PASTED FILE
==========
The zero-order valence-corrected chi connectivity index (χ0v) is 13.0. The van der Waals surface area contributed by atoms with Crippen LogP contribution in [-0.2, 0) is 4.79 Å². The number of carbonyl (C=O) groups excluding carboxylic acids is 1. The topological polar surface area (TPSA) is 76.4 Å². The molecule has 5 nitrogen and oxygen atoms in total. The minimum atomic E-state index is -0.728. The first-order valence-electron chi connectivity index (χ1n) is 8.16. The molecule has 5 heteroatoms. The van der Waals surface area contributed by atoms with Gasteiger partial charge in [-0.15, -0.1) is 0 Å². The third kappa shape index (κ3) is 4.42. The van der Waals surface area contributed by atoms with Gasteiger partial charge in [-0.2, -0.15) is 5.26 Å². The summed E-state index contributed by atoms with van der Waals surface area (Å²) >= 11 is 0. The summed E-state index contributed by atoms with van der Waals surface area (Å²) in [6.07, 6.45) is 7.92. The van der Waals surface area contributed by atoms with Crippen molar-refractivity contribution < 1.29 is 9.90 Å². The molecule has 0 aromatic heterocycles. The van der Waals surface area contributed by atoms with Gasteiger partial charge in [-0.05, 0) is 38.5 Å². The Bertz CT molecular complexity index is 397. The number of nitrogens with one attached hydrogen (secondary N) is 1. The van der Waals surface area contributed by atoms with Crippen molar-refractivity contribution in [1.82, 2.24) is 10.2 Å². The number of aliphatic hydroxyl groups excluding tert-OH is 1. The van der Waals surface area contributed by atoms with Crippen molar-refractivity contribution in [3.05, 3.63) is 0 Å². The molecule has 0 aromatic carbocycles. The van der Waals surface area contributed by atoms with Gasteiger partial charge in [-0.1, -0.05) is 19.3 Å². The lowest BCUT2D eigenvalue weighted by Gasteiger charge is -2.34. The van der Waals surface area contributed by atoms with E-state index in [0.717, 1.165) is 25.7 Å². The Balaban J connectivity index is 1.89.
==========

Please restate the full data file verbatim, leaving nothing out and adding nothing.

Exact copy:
The zero-order valence-corrected chi connectivity index (χ0v) is 13.0. The van der Waals surface area contributed by atoms with Crippen LogP contribution in [-0.2, 0) is 4.79 Å². The number of carbonyl (C=O) groups excluding carboxylic acids is 1. The topological polar surface area (TPSA) is 76.4 Å². The molecule has 5 nitrogen and oxygen atoms in total. The minimum atomic E-state index is -0.728. The first-order valence-electron chi connectivity index (χ1n) is 8.16. The molecule has 5 heteroatoms. The van der Waals surface area contributed by atoms with Gasteiger partial charge in [-0.15, -0.1) is 0 Å². The third kappa shape index (κ3) is 4.42. The van der Waals surface area contributed by atoms with Gasteiger partial charge in [-0.2, -0.15) is 5.26 Å². The summed E-state index contributed by atoms with van der Waals surface area (Å²) >= 11 is 0. The summed E-state index contributed by atoms with van der Waals surface area (Å²) in [6.07, 6.45) is 7.92. The van der Waals surface area contributed by atoms with Crippen molar-refractivity contribution < 1.29 is 9.90 Å². The molecule has 0 aromatic heterocycles. The van der Waals surface area contributed by atoms with Gasteiger partial charge in [-0.05, 0) is 38.5 Å². The Bertz CT molecular complexity index is 397. The number of nitrogens with one attached hydrogen (secondary N) is 1. The van der Waals surface area contributed by atoms with Crippen molar-refractivity contribution in [1.82, 2.24) is 10.2 Å². The number of aliphatic hydroxyl groups excluding tert-OH is 1. The van der Waals surface area contributed by atoms with Crippen molar-refractivity contribution in [3.05, 3.63) is 0 Å². The molecule has 0 aromatic carbocycles. The van der Waals surface area contributed by atoms with Gasteiger partial charge in [-0.1, -0.05) is 19.3 Å². The lowest BCUT2D eigenvalue weighted by Gasteiger charge is -2.34. The van der Waals surface area contributed by atoms with E-state index in [0.717, 1.165) is 25.7 Å². The Balaban J connectivity index is 1.89.